Our second reading this evening told us how Jesus solemnly denounced the citizens of Chorazin, Bethsaida and Capernaum, and compared them unfavourably with the gentile territories of Tyre and Sidon. ‘Woe to you Chorazin, woe to you Bethsaida!’ You saw and you heard, but you simply didn’t get it! Jesus had not only proclaimed, but also physically demonstrated the Kingdom of God. There in their midst, he had shown them what this Kingdom of God looked like when it is was played out in human lives. This playing out of the Kingdom was not a game of pretend, a game of make believe, but a real tangible expression of how things are and how things can be when God’s will is done on earth as in heaven.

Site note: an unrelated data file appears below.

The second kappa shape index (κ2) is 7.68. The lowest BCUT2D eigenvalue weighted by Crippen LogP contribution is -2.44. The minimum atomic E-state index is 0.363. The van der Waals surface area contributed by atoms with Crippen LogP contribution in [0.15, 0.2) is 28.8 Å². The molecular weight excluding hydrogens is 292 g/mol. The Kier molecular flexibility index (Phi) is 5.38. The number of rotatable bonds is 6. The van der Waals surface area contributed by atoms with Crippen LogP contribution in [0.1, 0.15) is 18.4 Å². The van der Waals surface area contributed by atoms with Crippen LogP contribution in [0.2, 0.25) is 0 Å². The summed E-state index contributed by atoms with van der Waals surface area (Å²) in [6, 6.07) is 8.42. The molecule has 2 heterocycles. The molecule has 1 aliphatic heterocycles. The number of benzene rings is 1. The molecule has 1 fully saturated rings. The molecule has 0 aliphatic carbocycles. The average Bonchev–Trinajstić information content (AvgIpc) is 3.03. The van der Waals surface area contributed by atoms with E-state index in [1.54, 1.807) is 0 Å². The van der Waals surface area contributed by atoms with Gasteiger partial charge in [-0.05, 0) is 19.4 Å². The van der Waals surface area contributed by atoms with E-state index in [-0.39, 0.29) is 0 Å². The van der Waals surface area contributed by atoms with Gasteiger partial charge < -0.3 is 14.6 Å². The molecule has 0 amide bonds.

We have then a game to play, not only here in chapel, as together we go through the pattern of our worship, with its standing and sitting, its listening, and saying and singing, but throughout the days of the week ahead. It is a most glorious playing ‘as if’ God’s Kingdom was already here, present with us, between us and through us. And when we play this game of ‘as if’, God’s love takes shape in the patterns of our lives. This is the game that delights the child in us and shows us that what many may consider to be the folly of God is actually wiser than the so-called wisdom of men.